LOURDES, Philippines -- Almost two weeks after a deadly typhoon slammed into the Philippines, remote villages devastated by the storm are getting aid for the first time.
CBN Disaster Relief teams have to literally chop their way into the interior villages.
Francisco Sokue, with CBN Disaster Relief, and his team of volunteers set out to bring emergency supplies to villagers in Lourdes, a two-hour drive from Tacloban.
But they had a few challenges getting there.
"As you can see it is not easy traveling to these far-flung areas," Sokue said. "The roads are bad, there's debris along the way, fallen trees and toppled power lines."
There is an air of desperation and roads are blocked. The team had to cut a huge log out of a major road to get into deep interior parts of the village. It was the only way to bring the first relief supplies into the community.
Finally the supply truck made it through. It is the ongoing challenge to slowly bring these devastated areas back to life.
Within minutes of arriving at the distribution sight, survivors came from all corners of the village. Men, women, children, the young and old were grateful to see help finally arrive.
"Every time people see outsiders or even foreigners coming into the village it gives them hope. Any assistance is a big help for them," Sokue said.
Before handing out the aid, Sokue took a moment to speak a blessing over the village.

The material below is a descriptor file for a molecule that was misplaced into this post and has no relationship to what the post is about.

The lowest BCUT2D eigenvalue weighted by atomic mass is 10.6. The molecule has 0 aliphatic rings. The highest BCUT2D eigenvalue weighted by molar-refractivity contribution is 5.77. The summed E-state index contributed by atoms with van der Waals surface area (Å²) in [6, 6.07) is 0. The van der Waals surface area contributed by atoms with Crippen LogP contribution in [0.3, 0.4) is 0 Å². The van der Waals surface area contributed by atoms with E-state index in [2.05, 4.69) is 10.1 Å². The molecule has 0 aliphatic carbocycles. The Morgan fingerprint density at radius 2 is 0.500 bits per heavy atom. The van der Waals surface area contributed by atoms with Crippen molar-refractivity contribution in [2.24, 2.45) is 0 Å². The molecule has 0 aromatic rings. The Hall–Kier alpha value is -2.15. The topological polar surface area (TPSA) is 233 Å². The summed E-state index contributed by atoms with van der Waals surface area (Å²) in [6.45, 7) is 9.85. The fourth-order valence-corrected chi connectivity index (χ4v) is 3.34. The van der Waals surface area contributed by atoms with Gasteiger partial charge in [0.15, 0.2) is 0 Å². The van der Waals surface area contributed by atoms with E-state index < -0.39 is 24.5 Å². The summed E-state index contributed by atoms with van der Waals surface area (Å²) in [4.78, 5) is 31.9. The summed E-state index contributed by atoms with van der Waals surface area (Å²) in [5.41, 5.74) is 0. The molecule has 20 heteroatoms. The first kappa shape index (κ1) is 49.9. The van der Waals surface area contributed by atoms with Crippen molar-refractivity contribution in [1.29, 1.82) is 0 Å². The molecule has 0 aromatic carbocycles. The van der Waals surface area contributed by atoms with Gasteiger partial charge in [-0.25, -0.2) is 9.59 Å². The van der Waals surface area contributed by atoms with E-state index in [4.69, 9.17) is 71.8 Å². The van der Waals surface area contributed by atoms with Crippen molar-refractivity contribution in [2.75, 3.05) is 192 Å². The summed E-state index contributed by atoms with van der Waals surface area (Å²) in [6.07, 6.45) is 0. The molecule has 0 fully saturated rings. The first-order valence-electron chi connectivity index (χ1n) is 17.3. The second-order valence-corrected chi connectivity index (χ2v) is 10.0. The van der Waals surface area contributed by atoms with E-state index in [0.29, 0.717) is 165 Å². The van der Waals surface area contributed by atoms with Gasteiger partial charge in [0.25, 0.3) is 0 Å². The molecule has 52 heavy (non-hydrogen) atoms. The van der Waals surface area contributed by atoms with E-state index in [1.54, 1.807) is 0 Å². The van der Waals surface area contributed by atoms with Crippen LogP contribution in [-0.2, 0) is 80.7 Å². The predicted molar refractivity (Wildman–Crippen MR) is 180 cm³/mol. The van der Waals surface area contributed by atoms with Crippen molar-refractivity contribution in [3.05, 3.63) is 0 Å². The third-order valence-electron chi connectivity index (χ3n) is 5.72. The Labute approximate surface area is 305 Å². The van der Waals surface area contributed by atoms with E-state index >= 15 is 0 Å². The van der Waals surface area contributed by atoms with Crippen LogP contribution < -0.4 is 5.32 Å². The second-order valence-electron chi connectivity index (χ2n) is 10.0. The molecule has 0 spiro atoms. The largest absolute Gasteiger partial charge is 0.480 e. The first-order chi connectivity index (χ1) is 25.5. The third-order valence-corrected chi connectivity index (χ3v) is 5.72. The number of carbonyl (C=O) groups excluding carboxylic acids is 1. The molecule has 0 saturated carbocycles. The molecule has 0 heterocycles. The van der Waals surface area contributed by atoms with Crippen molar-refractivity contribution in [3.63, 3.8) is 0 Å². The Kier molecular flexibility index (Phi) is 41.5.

"I tell them that nothing is impossible with God. Whatever the circumstances, whatever the challenges or trauma God will be always be there for you," he said.
Each person received rice, noodles, baby formula, tuna, bread, and water.
"This is the first time anybody has come to our village with aid," one female resident shared.
Signs in the area read: "Help, hunger strikes!" and "We need food!"
"We are so happy that you came to our village today to bring us these goods. It will go a long way to helping us recover," one woman said.
The picture is still one of utter devastation. Mile after mile along the inland roads, every home bears the scars of typhoon Haiyan's ferocious winds.
But for some 300 families who were helped in Lourdes, today was one small step for their community and a country facing the daunting task of rebuilding homes and shattered lives.